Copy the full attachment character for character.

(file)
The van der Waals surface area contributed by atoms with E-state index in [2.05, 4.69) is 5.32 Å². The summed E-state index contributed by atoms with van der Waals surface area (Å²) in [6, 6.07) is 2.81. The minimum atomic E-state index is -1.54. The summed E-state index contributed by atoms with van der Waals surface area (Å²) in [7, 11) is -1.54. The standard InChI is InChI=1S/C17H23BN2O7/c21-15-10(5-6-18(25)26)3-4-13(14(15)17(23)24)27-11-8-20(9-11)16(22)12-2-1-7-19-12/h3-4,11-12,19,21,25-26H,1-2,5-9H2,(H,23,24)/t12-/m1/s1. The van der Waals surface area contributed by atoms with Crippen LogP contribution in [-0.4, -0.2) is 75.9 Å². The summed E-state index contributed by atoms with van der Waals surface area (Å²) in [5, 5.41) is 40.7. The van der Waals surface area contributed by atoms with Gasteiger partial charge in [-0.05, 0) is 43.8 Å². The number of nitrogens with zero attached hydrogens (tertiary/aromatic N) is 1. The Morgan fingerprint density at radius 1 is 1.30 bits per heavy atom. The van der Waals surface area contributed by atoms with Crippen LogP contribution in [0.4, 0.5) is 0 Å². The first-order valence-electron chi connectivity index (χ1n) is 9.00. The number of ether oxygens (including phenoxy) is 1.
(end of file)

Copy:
The van der Waals surface area contributed by atoms with E-state index in [2.05, 4.69) is 5.32 Å². The summed E-state index contributed by atoms with van der Waals surface area (Å²) in [6, 6.07) is 2.81. The minimum atomic E-state index is -1.54. The summed E-state index contributed by atoms with van der Waals surface area (Å²) in [7, 11) is -1.54. The standard InChI is InChI=1S/C17H23BN2O7/c21-15-10(5-6-18(25)26)3-4-13(14(15)17(23)24)27-11-8-20(9-11)16(22)12-2-1-7-19-12/h3-4,11-12,19,21,25-26H,1-2,5-9H2,(H,23,24)/t12-/m1/s1. The van der Waals surface area contributed by atoms with Crippen LogP contribution in [-0.4, -0.2) is 75.9 Å². The summed E-state index contributed by atoms with van der Waals surface area (Å²) in [5, 5.41) is 40.7. The van der Waals surface area contributed by atoms with Gasteiger partial charge in [-0.05, 0) is 43.8 Å². The number of nitrogens with zero attached hydrogens (tertiary/aromatic N) is 1. The Morgan fingerprint density at radius 1 is 1.30 bits per heavy atom. The van der Waals surface area contributed by atoms with Crippen LogP contribution in [0.4, 0.5) is 0 Å². The first-order valence-electron chi connectivity index (χ1n) is 9.00. The number of ether oxygens (including phenoxy) is 1.